Charlestown's Diane Winn Works to Bring Anti-Malarial Plant Medicine Product to Market

CATONSVILLE, MD (August 11, 2015) -- Charlestown retirement community resident Diane Winn, a medical researcher, has worked for decades on plant medicines in Ghana to treat many diseases. She is currently involved in efforts to bring a product made from the root of a plant which has been traditionally used to cure malaria to the African, American and world markets.

“I need to get this product on the market because people are suffering.” said Winn, whose work in Ghana dates back to 1962 when she first travelled to the nation as a member of a 20-person medical research team sent by the National Institutes of Health, her employer at the time.

Winn’s experience in this field is vast. During her time in Ghana she worked closely with Dr. Oku Ampofo, a western-trained Ghanaian physician who conducted pioneering work into the efficacy of the traditional use of indigenous plant medicines.

Malaria is one of the world’s biggest medical challenges. Each year more than 400 million people worldwide contract the disease, mainly in sub-Saharan Africa, leaving 1 million dead and millions more incapacitated.

An estimated forty percent of workers in Ghana are sick with malaria on any given day, she said, and Ghana is estimated to require more than 30 million doses of an effective anti-malarial medication annually.

Winn currently directs the work of Phytica, an American company with a Ghanaian subsidiary which she founded to raise funds to conduct research and bring these products to market. The Government of Ghana had previously given $1 million to the company to develop, produce and conduct clinical trials on a teabag formulation of the anti-malarial product.

Phytica successfully put an anti-malarial medicine on the market as a tea bag formulation, and its clinical trials showed that the plant medication lowered fevers within the first 24 hours, and eliminated the parasites from the bloodstream within the first 3 to 5 days, with no adverse side effects.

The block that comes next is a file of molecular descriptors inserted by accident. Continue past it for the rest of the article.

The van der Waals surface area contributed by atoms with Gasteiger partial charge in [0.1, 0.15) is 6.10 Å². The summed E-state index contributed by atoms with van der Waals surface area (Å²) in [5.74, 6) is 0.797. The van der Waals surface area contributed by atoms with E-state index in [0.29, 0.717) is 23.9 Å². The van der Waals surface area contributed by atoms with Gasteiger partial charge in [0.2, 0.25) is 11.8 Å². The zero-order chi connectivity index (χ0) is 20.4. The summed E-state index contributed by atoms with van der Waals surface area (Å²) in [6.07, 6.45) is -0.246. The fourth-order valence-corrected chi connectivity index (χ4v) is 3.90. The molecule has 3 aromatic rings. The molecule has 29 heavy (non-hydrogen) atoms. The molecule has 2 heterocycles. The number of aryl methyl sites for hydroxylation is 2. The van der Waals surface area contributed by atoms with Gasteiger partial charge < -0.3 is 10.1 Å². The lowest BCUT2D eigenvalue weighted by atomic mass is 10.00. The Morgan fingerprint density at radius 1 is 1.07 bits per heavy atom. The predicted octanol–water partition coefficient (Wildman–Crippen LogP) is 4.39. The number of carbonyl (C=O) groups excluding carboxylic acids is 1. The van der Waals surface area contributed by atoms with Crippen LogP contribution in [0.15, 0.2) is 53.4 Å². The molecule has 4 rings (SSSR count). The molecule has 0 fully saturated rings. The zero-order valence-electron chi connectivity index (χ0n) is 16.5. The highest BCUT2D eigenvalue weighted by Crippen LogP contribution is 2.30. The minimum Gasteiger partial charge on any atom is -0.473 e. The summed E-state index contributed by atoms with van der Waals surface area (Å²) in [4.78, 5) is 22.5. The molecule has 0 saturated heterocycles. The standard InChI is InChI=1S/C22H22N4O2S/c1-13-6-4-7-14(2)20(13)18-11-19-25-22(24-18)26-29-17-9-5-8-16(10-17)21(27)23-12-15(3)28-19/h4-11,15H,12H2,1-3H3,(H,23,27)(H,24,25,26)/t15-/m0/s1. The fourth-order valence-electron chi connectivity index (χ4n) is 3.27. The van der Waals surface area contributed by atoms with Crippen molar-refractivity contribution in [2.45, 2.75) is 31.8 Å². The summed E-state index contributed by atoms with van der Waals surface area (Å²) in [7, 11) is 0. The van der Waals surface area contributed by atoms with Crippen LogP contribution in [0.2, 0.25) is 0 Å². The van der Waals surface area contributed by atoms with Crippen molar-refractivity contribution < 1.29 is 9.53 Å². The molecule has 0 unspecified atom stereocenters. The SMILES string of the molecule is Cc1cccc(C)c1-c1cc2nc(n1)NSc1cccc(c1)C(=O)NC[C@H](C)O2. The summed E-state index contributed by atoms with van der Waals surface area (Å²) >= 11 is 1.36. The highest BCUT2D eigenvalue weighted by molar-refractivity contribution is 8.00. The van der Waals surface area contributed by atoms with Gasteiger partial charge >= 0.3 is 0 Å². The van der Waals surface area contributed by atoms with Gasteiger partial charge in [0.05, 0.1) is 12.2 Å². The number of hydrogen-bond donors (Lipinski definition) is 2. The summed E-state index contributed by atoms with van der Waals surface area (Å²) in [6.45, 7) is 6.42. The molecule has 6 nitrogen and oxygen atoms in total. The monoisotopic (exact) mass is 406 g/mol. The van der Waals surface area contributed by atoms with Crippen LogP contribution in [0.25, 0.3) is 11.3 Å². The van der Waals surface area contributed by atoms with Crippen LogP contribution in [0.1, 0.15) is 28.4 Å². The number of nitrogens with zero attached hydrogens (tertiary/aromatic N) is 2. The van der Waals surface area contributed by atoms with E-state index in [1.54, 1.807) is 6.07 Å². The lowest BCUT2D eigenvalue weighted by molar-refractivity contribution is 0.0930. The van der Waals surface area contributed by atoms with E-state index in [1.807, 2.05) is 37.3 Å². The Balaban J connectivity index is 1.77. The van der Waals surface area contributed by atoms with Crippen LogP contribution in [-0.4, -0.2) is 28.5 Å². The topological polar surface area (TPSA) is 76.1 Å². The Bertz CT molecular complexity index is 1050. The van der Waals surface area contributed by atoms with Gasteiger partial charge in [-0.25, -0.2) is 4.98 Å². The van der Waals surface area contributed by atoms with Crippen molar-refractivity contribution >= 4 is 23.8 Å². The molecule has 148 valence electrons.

Winn estimates the company will need to raise another $1 to $2 million to develop a drug formulation, as well as a special formulation for infants and young children.

Phytica also has a farm, which will eventually provide the raw materials to supply to the production process at a nearby pharmaceutical manufacturing firm, with whom Phytica has a partnership. Outgrower farms will also be needed, and the Government of Ghana is pleased that the agricultural side of the economy will be stimulated.

In 1995, before Dr. Ampofo died, he gave her his body of knowledge, which she has incorporated into a database containing information on over 270 plants that have been used to treat more than 100 diseases and conditions.

“This work will outlive me,” said Winn, who holds a Bachelor’s degree in Biology from Cedar Crest College, and a Certificate in Medical Illustration from Johns Hopkins Medical School (she is also an artist). “Even after the antimalarial drug is fully on the market, there are plants to be developed to treat arthritis, asthma, cancer, diabetes, hypertension, malnutrition, prostate hypertrophy and many others.”